The exact nature of Wu's role in any government investigation has become the subject of widespread speculation. Before Anbang's statement, Caijing Magazine, citing unidentified sources, reported that Wu had been taken away by Chinese authorities on June 9. The article, which said it was unclear whether Wu was assisting with a government investigation, was later deleted from the magazine's website.
Caijing didn't answer calls and emails requesting comment, while Anbang referred to its statement when asked to comment on the Caijing report. The company on June 2 denied a Financial Times report that said Wu was barred by Chinese authorities from leaving the country.
It wouldn't be the first time a Chinese tycoon has allegedly fallen afoul of Chinese authorities. Prominent financier Xiao Jianhua was taken by agents from a Hong Kong hotel earlier this year and presumed to have been brought back to China, according to local media reports. Executives of a company controlled by tycoon Guo Wengui stood trial this month on charges of loan and foreign exchange fraud, the state-owned Xinhua News Agency reported, after Chinese authorities issued a request to Interpol for Guo's arrest in April.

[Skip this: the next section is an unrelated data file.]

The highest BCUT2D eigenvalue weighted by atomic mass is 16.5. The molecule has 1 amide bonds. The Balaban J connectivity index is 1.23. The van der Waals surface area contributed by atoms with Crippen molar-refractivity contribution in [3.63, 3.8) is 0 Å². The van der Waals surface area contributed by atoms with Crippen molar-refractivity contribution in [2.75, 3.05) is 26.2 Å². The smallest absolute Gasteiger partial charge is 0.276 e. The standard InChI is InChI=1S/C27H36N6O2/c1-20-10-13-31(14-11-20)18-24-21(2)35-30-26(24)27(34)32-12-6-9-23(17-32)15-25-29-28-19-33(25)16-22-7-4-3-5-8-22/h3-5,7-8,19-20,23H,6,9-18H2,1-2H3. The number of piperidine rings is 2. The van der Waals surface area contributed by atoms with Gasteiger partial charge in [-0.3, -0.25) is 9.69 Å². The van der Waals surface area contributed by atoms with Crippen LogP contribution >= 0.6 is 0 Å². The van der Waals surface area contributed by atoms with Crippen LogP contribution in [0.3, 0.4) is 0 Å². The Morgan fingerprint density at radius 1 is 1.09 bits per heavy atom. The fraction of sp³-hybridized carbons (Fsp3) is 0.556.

Anbang's story begins in 2004, when it was founded as a property-and casualty-insurer selling auto policies. While the firm was little-known to the wider world back then, Anbang had some powerful backers inside China. The company's early shareholders included state-owned behemoths SAIC Motor Corp and China Petroleum & Chemical Corp, known as Sinopec.